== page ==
Then each was dusted the same way, and small and medium elongated leaves were dusted with Moss Green, Foliage Green, and Red Plum, and then secured to the Saifun Noodle with a small dab of corn syrup.
Then using a pair of tweezers, each flower was inserted in to the cake ( or in this case covered styrofoam inserted in a ceramic pot).
|Posted by mari senaga on May 29, 2013 at 3:05 AM||comments (4)|
For my very first tutorial, I wanted to cover something I get asked about a lot,
When making modeling chocolate flowers, and accents, I like to make sure everything I use to make the flowers is edible, and safe to eat. So I wanted to show a number of ways I make edible stamens.
Pressed bunch Stamens:
Garlic press, extruder with hair or fur die, or a small strainer
Favorite medium (modeling chocolate, fondant, gumpaste)
The first type I will cover is simply made from modeling chocolate, fondant, or gumpaste
Make a small ball of paste, approximately the size of your center (drop the ball in the center to see that it fits in to the space availible, without to much extra room),Then press it out of a garlic press, extruder, or even a small strainer.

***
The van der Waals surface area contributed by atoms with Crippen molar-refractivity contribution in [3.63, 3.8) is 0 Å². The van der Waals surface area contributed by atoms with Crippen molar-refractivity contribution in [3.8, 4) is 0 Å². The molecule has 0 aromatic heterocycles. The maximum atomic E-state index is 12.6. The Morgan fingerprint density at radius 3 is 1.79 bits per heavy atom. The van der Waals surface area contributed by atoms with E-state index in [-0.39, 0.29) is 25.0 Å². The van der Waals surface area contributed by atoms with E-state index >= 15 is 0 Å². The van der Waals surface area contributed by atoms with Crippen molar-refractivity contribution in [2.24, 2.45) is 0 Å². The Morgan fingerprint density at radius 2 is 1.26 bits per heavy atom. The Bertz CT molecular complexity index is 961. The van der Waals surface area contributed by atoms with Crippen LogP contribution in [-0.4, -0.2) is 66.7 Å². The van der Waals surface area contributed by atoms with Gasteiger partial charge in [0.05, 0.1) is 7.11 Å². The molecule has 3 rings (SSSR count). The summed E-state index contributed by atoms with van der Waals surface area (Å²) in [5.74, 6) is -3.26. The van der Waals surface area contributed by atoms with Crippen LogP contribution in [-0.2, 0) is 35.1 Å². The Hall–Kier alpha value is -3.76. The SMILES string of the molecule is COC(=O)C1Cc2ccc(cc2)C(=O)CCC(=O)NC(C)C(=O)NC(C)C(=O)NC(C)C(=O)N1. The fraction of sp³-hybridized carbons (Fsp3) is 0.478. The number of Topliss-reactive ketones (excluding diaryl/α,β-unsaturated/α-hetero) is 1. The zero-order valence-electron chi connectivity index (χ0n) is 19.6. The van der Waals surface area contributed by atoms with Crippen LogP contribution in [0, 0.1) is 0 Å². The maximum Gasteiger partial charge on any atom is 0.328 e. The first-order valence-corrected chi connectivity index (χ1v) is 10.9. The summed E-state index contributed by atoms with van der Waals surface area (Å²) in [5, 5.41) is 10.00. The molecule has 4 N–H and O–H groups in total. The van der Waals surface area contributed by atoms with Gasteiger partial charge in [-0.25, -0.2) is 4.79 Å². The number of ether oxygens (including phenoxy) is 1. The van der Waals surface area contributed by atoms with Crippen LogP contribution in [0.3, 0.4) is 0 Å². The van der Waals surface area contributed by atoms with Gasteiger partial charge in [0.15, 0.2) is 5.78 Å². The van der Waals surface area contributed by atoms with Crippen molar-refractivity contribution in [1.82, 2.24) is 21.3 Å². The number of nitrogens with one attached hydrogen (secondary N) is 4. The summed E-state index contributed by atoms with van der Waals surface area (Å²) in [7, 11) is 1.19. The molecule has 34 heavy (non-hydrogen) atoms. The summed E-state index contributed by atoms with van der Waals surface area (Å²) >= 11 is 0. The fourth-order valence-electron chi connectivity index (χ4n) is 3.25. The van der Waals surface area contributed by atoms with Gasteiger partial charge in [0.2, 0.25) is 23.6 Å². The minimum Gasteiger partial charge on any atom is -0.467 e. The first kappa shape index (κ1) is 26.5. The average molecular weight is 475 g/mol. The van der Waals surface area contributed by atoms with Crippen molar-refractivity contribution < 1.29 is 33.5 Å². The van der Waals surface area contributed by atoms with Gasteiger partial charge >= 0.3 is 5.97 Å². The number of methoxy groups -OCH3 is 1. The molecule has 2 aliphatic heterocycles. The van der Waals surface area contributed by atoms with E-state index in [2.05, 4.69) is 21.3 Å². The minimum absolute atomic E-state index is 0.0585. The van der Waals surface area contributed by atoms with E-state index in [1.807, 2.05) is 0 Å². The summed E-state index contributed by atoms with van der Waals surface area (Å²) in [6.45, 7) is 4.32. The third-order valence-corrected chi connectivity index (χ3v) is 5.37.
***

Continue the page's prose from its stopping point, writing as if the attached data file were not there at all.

This will create a small clump of stamens that you can remove with a small pallet knife, pinch the base, and let dry.
After it has dried, I will brush the tips with some gum glue, or corn syrup, and dip them in color, or edible pollen (see how to make edible pollen, below).Then secure into the center of your flowers.
This picture shows the difference between garlic press and the strainer.
Many of the remaining type of stamens I will be showing use Rice Stick noodles that you can find in your Asian Markets. You will find them in a large bag, this is one type I have used (this bag of noodles has lasted for 2 years, kept in zip lock bags of various sizes).
I use these for a multitude of reasons in cake decorating, including stamens, small curls (usually made with wire), Spanish moss, and bird nests.
For stamens, you will want to cut the Rice Sticks in to 2 inch length
I cut up hundreds of these, don’t worry if they are not straight, this adds to the look of your stamens. I keep these in sandwich or snack sized zip lock bags.
Royal icing (10 count flood consistency). In color of choice
2” Rice Sticks